Don't always trust what doctors tell you. If you feel a problem is coming from something else, give yourself credit for knowing better and try to find the right doctor to research the problem in the proper way.

Is It Possible That Tinnitus Is Triggered by Something Else?

I'm wondering if it's possible that tinnitus is caused by a combination of ailments where one thing triggers another. That is, where tinnitus is caused by some kind of interaction.

In my opinion, my tinnitus seems to be some kind of feedback or crosstalk in my brain. I wonder if there could be some sort of connection with nerves causing crosstalk with the acoustic (auditory) nerve.

I'll tell you why I'm thinking this. Due to another unrelated issue, I was diagnosed with having three herniated discs in my cervical spine (That's the upper spine in the neck). Therefore, I wonder if nerve compression in the neck can cause other nerves in the body to be irritated–triggering tinnitus.

I never found a doctor, that I went to, who would entertain this idea or who would have a desire to research it further. With some Google research, I found that there are already some medical supporters of this idea. Some doctors do believe that tinnitus may be caused by feedback or crosstalk. However, there is no sufficient research to prove this.

There is so much more to acknowledge as possibilities, and medical doctors should be willing to research these potential relationships.

Tinnitus Survey to Find a Common Cause

I developed a survey of 15 multiple choice questions for people to answer. The purpose of the survey was to compile possible related causes of tinnitus and to find a common thread of things that sufferers may have in common that the scientific community can analyze further. I was hoping I might find a pattern among the items listed.

The survey is now complete and I have written a complete analysis of the survey results. You can find it here ►


I wrote this article in an effort to offer something of value to my fellow tinnitus sufferers. However, this is not intended to provide any medical advice.

© 2012 Glenn Stok


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    • Glenn Stok profile image

      Glenn Stok 10 months ago from Long Island, NY

      MizBejabbers - The statistics of this survey haven't changed much since I published the results in the other article. They remain pretty consistent as more people vote.

    • MizBejabbers profile image

      Doris James-MizBejabbers 10 months ago

      Glen, I read your other hub on tinnitis nearly two years ago, but I didn't see this one then. I took your survey two years too late out of my own curiosity. As I stated in my previous comment, I have no idea when mine began and can't remember ever being without it. I didn't realize the problem until one night in the middle of the night I awakened to dead silence except for a dog barking in the distance. It was a slow, comical yarp, yarp coming about a second or two apart. That was when I realized that the world was quiet, except for the dog, and the silence was what had awakened me. I so hoped the world would still be silent when I awakened again, but I awoke to the usual racket of screaming circadas in my ears. I have tried to separate the different tones, and so far have counted five different ones. Sometimes there are only three. The sounds are louder in my left ear than in the right, but I'm losing hearing in the right ear. One masks the whistle of a 4 a.m. train that passes about 1/2 mile below the hill where our house sits. My husband can't understand why I rarely ever hear the train whistle or the train as it stops with engines rumbling on the track. If surgery would cure these constant circadas in my head, I would have it in a New York minute.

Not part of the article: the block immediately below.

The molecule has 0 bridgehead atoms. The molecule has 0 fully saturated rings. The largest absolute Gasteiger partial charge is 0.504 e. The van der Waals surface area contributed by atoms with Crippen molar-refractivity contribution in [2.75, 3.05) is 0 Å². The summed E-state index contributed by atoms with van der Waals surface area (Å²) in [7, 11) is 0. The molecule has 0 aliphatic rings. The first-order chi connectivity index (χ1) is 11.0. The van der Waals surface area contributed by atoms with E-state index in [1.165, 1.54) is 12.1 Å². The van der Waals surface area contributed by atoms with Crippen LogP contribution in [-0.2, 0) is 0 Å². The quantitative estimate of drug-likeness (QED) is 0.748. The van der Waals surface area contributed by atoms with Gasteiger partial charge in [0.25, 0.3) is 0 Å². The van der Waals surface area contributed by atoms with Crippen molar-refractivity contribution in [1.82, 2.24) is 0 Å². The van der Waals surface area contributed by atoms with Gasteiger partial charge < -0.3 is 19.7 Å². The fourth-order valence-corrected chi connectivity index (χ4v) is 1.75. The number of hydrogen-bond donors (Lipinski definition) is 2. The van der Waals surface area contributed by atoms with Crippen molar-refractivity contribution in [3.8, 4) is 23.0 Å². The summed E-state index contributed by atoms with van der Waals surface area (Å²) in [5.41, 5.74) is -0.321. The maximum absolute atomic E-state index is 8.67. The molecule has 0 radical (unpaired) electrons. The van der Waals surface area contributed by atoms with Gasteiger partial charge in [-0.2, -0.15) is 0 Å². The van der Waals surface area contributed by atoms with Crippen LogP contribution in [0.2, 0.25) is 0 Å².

• Glenn Stok profile image

      Glenn Stok 3 years ago from Long Island, NY

      shay-marie - Loud places such as bars and night clubs bother me. I actually feel pain in my ears under those conditions. It's best to stay away from places like that. It may be making your tinnitus worse. Your tinnitus may be at or around the 1500 Hz frequency. That may be blocking that range and you can't hear in that range due to the tinnitus. I'm speaking from my own experience. In my case it's not hearing loss, but rather, it's being blocked at one specific frequency where the tinnitus is. I hear fine for normal communication.